Clearing the Air, Unequally: Disparities in the Long-Term Air Quality Impacts of COVID-19 Lockdowns in the U.S.


In 2020, the U.S. experienced unintended, temporary air quality improvements due to COVID-19 lockdowns. Two years since, do we see lasting effects, especially for non-white neighborhoods? We answer this question using a two-stage difference-in-differences design, which accounts for the staggered implementation of lockdowns. We find that by 2022, although some improvements in air quality have reverted, as expected. What’s unexpected is that there were places where air quality improvements persisted even without the lockdowns. However, this long-term effect was not the same everywhere – we find evidence of higher PM2.5 and AOD exposure for the non-white relative to white communities. While pollution increased in high traffic density and urban areas, there were no discernible differences in outcomes for minority tracts. The only exception was minority tracts near industrial pollution sources, where PM2.5 exposure levels rose. To advance environmental justice initiatives effectively, we must understand the evolving dynamics of air quality disparities and prioritize targeted interventions that address the unique challenges faced by these communities.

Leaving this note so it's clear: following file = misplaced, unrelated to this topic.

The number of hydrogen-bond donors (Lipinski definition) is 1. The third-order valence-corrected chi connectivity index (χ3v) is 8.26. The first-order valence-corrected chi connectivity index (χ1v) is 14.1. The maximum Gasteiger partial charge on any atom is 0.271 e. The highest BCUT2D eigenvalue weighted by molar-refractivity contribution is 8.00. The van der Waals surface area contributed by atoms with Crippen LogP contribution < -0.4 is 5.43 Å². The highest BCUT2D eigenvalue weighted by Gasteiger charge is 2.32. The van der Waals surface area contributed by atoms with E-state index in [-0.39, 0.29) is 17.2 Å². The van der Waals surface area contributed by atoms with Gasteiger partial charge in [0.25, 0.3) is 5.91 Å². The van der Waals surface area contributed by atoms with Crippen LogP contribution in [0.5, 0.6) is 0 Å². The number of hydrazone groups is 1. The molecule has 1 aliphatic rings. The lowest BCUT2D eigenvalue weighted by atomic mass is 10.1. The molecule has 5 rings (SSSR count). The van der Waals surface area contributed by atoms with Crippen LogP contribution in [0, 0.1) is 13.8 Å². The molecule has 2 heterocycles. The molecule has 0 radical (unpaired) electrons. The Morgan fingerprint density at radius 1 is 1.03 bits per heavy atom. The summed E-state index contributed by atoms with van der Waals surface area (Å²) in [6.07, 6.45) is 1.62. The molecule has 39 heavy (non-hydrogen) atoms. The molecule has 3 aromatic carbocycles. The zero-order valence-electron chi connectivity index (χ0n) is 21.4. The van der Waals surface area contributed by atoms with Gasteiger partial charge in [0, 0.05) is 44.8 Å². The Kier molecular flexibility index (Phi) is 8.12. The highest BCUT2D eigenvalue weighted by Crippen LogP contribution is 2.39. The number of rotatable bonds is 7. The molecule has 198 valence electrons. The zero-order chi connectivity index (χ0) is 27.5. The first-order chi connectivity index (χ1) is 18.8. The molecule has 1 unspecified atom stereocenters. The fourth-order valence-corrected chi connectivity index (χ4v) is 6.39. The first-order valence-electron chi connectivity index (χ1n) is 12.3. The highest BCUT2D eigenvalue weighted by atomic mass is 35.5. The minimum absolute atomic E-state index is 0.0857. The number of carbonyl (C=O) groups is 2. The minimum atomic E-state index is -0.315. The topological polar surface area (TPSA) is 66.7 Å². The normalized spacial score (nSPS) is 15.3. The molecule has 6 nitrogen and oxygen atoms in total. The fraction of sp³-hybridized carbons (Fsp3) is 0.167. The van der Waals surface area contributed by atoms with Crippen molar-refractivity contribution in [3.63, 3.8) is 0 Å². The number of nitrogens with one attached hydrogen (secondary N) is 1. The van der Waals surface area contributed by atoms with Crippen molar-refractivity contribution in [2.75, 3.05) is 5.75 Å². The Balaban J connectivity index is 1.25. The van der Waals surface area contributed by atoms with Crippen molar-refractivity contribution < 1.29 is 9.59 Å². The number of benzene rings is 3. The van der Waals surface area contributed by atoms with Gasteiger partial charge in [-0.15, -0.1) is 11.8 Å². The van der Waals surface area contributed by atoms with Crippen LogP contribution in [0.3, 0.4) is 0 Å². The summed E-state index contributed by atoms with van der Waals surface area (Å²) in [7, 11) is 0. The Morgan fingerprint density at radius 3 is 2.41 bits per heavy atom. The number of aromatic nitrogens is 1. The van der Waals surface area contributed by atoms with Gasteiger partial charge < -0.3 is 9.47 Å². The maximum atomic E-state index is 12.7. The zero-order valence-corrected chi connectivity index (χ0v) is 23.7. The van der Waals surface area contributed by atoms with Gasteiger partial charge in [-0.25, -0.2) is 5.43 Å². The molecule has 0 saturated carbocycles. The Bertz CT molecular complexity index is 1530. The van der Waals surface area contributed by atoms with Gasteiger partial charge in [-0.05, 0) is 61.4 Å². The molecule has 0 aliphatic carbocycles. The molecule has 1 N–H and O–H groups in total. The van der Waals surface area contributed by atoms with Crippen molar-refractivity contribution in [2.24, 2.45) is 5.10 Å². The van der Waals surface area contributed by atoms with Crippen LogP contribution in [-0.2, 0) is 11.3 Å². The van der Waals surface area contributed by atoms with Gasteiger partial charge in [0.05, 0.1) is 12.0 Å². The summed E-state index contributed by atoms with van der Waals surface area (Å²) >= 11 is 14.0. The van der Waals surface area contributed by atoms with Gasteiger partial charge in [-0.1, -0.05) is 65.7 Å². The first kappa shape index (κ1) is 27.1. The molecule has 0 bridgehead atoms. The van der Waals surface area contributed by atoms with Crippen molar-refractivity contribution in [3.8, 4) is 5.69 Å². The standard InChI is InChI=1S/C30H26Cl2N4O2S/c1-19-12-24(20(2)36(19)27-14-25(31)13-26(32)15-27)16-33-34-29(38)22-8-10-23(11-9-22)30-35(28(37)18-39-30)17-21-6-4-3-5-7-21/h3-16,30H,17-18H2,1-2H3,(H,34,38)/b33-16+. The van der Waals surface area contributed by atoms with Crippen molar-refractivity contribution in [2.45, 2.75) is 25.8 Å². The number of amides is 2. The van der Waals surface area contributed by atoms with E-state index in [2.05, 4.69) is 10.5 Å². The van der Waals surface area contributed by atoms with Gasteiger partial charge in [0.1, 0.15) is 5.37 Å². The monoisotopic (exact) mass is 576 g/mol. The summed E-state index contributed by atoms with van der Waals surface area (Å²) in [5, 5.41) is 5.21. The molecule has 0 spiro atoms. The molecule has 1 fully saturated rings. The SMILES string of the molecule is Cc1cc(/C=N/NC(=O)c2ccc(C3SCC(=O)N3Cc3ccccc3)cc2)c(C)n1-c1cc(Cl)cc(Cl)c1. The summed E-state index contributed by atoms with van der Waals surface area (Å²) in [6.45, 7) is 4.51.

Ancilla Marie Inocencio
Ancilla Marie Inocencio
Ph.D. candidate in Economics

Hi, I’m Chila! Economics Ph.D. candidate at Binghamton University (SUNY) with a heart for social and environmental justice. Leveraging experiences from the Asian Development Bank and the Philippine government, I bring a blend of academic rigor and practical insights.